Holocaust survivor speech

Students listen to extraordinary speech

from Holocaust survivor, Lady Zahava Kohn

On Friday 4th May 2018, Bentley Wood was very privileged to receive a talk from Lady Zahava Kohn who is a Holocaust survivor. The Holocaust took place between 30 January 1933 – 8 May 1945 and 6 million Jews were killed. The majority were either overworked in concentration camps or taken straight to extermination camps.

Lady Zahava Kohn was accompanied by her daughter who told us all about her mother’s experiences. She was smuggled out of the country when things were starting to become dangerous. Her parents had to leave her baby brother behind with the Dutch he was taken into hiding as it was considered safer leaving him there as he looked like a typical German boy.

She was stripped of her childhood when she was just 8 years old when she was taken into the first concentration camp. They were taken to two camps during the war. She was in the camp with her father and mother but was left all alone during the day when her parents were ruthlessly worked by the Nazis.

We were shown amazing original artefacts as Lady Zahava’s mother had been able to take some of them home after they were released. They were discovered much later after the war hidden in her home. We were lucky to see things for example the bowl in which they ate with and engraved letters from the Dutch neighbour about Zahava’s brother. At the time these items were kept at the back of their cramped bunk in the camp and Lady Zahava was unaware that all these precious artefacts were being kept so it was a shock when they were found.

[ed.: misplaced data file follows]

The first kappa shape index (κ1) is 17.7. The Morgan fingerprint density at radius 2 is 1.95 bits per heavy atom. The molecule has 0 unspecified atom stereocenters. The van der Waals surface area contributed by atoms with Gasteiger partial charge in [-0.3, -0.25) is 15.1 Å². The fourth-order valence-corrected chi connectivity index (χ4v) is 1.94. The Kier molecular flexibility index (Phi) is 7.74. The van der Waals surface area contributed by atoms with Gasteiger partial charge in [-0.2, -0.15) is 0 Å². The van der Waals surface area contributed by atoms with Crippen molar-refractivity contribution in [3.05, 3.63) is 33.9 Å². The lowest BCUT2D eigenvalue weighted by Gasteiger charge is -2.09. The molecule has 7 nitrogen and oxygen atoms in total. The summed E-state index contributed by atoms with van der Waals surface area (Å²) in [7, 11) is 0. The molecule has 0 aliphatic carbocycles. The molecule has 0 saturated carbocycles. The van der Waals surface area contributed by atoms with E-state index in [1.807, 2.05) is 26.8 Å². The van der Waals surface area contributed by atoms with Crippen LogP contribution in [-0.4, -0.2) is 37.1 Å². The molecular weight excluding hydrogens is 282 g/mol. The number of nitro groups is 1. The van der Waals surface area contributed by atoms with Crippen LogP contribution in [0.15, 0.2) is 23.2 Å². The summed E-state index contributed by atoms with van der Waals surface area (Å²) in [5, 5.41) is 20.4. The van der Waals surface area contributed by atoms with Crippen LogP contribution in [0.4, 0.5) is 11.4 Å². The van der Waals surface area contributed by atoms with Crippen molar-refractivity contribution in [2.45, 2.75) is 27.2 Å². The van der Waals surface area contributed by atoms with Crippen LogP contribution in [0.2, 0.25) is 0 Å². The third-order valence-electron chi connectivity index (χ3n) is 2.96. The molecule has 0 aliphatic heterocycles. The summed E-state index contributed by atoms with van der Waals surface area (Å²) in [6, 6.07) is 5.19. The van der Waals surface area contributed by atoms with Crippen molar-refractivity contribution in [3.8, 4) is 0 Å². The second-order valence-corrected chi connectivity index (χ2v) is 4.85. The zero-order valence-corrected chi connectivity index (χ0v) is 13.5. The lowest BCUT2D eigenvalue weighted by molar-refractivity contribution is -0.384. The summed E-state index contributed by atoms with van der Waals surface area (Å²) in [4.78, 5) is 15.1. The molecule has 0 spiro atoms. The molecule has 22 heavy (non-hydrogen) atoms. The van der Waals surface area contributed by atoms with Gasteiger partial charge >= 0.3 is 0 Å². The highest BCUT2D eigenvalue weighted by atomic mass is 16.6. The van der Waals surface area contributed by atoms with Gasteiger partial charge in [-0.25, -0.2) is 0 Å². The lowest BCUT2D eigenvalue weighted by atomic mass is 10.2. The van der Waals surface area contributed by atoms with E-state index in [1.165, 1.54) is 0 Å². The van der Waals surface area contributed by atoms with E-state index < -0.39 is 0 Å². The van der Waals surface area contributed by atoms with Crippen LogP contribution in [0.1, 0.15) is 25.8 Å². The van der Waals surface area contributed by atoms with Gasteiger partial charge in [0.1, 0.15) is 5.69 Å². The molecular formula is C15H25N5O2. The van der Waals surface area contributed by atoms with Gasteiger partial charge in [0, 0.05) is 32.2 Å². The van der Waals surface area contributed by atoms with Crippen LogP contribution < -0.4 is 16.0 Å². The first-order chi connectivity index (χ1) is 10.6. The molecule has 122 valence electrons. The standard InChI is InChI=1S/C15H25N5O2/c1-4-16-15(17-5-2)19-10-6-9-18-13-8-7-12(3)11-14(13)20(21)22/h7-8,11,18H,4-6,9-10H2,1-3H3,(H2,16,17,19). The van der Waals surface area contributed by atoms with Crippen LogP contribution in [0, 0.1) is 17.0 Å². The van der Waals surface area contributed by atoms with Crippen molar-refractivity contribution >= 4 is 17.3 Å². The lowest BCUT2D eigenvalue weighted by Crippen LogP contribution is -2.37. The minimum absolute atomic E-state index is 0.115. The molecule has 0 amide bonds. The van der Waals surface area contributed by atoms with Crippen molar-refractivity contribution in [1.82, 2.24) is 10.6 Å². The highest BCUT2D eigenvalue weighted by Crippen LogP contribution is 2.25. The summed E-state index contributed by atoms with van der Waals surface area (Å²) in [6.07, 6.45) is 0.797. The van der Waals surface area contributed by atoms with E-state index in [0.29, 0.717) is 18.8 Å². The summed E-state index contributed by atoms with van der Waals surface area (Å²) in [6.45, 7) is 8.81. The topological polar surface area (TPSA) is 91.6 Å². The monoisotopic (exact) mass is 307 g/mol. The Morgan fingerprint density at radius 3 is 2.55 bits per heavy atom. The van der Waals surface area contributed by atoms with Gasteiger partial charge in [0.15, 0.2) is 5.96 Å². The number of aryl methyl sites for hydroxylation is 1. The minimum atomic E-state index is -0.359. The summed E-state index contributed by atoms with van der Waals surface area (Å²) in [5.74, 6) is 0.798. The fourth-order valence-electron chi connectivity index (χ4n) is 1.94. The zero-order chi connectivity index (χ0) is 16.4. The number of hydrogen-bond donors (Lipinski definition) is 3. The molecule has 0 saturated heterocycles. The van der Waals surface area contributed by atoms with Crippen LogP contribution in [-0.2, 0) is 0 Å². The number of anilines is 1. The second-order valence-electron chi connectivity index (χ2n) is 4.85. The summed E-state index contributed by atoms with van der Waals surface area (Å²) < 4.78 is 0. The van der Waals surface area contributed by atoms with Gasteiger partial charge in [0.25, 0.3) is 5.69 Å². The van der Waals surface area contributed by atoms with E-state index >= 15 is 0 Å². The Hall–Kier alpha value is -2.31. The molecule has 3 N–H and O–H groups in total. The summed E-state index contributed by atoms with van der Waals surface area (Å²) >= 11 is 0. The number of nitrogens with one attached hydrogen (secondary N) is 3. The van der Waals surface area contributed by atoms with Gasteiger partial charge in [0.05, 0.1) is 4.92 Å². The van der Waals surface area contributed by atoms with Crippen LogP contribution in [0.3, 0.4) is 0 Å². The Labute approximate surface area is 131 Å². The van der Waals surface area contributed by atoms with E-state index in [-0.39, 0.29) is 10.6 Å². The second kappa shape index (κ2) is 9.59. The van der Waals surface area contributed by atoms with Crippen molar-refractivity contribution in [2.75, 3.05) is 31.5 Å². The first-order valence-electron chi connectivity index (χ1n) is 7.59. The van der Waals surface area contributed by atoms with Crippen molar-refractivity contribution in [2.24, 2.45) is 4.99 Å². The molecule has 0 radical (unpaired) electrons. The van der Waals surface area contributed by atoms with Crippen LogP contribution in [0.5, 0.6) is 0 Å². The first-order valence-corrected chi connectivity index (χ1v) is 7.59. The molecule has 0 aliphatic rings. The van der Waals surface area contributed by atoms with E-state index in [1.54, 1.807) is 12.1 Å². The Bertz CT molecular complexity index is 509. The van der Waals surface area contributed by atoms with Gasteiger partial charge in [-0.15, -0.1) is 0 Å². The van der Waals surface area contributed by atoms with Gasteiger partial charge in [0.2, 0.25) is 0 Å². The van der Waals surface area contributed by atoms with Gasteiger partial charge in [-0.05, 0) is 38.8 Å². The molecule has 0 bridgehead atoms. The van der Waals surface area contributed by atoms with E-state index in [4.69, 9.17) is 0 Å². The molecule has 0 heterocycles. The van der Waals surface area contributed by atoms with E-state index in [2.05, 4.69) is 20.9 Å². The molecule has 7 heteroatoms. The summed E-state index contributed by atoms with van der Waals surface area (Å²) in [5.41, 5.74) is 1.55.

It was amazing for us to hear about her and her family’s experience and how lucky they were on some occasions. One of these was when Zahava had a very bad case of chickenpox when the Nazis came to evacuate them from their home. They were told that they would be taken separately and would meet again but it was near to impossible that this was going to happen. The Nazis ended up giving in and let Zahava and her parents travel together which was extremely lucky.

This was a very beneficial experience for us as history students as it gave us a thorough insight as to what it was personally like for Zahava as a child and what it was like for her mother and her father. We were also told about Zahava’s brother who was kept safe during the war and was reunited with his family when they were released from the camp.

The experience was extremely helpful to year 9 students such as myself as we are currently studying the Holocaust and WW2 so it was amazing to hear Zahava’s story. We were able to see things from a different point of view and this was an unforgettable experience.

Fatema, History Abassador Year 9